At some point I switched from music class to an activity at the YMCA. I was in the beginning of my second trimester and I waddled around the gym floor trying to keep pace with my son.This is where I made a new friend named Kristy. Her son was a couple of months older than mine. Her family had recently moved from New York. She was soon folded into our little mom club and our trio of moms became a quartet.

What a gift it was to have these women in my life. Such a comfort to have friends I could depend on, peers for my son to play with and memories to be made. We had many adventures together in that early phase of parenthood. Sometimes it was a walk in town or along the canal. Other days we would meet at a destination like the zoo, the beach or a children’s museum. These people saved me from a postpartum depressive spiral and I don’t think I could ever properly thank them for that.

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An Accidental Stay at Home Mom

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An Accidental Stay at Home Mom

My plan, our plan, THE plan was that I would go back to work after our son was born. I took three months maternity leave and after two weeks of being back on the job, I got laid off. I worked for a software company at the time and all of the Project Managers were “let go.” Wow that was a lot to wrap my head around, now what??? I never intended to be a stay-at-home mom (SAHM).

Honestly, I was scared. Financially we could swing it (thank you husband) but mentally the idea of not working was completely foreign to me. I hadn’t considered it before, it wasn’t in the plan. This wasn’t a choice, it was an unexpected circumstance. I worked most of my life up to that point, from the time I was 16 until I got laid off at 35 and there were several years that I worked multiple jobs. Before I was legally old enough to work, I worked.  I raked leaves, shoveled snow, cleaned, weeded, babysat…I hustled.

 

I was raised by a single mom and we were broke. I worked because I needed to if I wanted anything beyond the absolute necessities. Through observation, I took in many lessons from my single mother. She always said things like “don’t become a secretary” and the not always verbal but always present and paramount life lesson – don’t depend on a man. Well damn, now I have a 3 month old baby and no J-O-B and a husband OK with me staying home.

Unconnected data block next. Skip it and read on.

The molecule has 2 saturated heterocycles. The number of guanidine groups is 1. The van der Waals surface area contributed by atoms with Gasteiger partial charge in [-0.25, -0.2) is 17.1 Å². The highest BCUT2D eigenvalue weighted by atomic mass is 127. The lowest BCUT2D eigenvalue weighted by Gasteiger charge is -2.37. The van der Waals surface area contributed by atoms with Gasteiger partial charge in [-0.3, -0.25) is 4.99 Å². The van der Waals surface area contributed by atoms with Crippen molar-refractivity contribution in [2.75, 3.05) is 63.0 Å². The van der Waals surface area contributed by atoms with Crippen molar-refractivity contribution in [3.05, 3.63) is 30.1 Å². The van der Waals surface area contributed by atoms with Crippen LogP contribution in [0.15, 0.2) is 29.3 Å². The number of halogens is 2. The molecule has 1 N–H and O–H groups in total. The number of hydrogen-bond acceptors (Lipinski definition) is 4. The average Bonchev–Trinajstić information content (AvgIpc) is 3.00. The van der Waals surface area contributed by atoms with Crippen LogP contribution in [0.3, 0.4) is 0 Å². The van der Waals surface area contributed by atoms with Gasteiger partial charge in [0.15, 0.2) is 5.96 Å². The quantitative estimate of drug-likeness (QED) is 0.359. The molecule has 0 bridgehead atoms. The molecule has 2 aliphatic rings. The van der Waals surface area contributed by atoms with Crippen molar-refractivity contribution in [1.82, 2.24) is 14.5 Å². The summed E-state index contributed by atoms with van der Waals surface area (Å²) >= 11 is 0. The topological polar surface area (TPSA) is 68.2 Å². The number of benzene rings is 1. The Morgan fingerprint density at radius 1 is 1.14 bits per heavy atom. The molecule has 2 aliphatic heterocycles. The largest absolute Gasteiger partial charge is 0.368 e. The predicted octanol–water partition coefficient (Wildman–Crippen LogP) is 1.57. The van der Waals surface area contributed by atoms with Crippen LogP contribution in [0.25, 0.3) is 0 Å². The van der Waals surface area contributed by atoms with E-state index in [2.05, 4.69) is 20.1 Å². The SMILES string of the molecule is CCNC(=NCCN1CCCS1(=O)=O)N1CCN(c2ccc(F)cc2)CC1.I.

The medical complications of my pregnancy and necessary follow up also had a profound effect on me. Part of me was just happy to be alive. I had to talk myself through the not working thing. I questioned myself, if this was my last day on earth, how would I want to spend it? Working some random job or taking care of my baby.Truth be told I did send out some resumes but it was a half-hearted attempt. I could not justify making a choice to work and leaving child care up to someone else a big chunk of the time, simply because I HAD a choice. It’s a different game entirely if it isn’t a choice, I get that.

It didn’t take long to see some hostility between SAHM and working moms…my theory is guilt. Only my theory based on my own experience not a universal truth so calm down…your theory may kick my theory’s ass at recess…I don’t really care.  I had guilt as a SAHM because I was used to being financially independent and I had to constantly tell myself it’s OK, it’s best for the family (and it was best for us).

It was still hard to shake the guilt because of the lessons my mom taught me growing up. I was falling short by depending on a man. I think working moms feel guilt because they don’t see their kids as much. It’s just a hard frickan’ job whether or not you work outside the home.

I had to step away from my practical, always working self and do something completely different from what I had carefully planned. Sorry atheists…but for me being a SAHM was an act of faith. You see at that time between the health issues, unexpected unemployment, moving and other changes…I really felt like the universe was telling me to stay home, so I did. Honestly it is not something I did gracefully. It was out of necessity and circumstances that were bigger than me.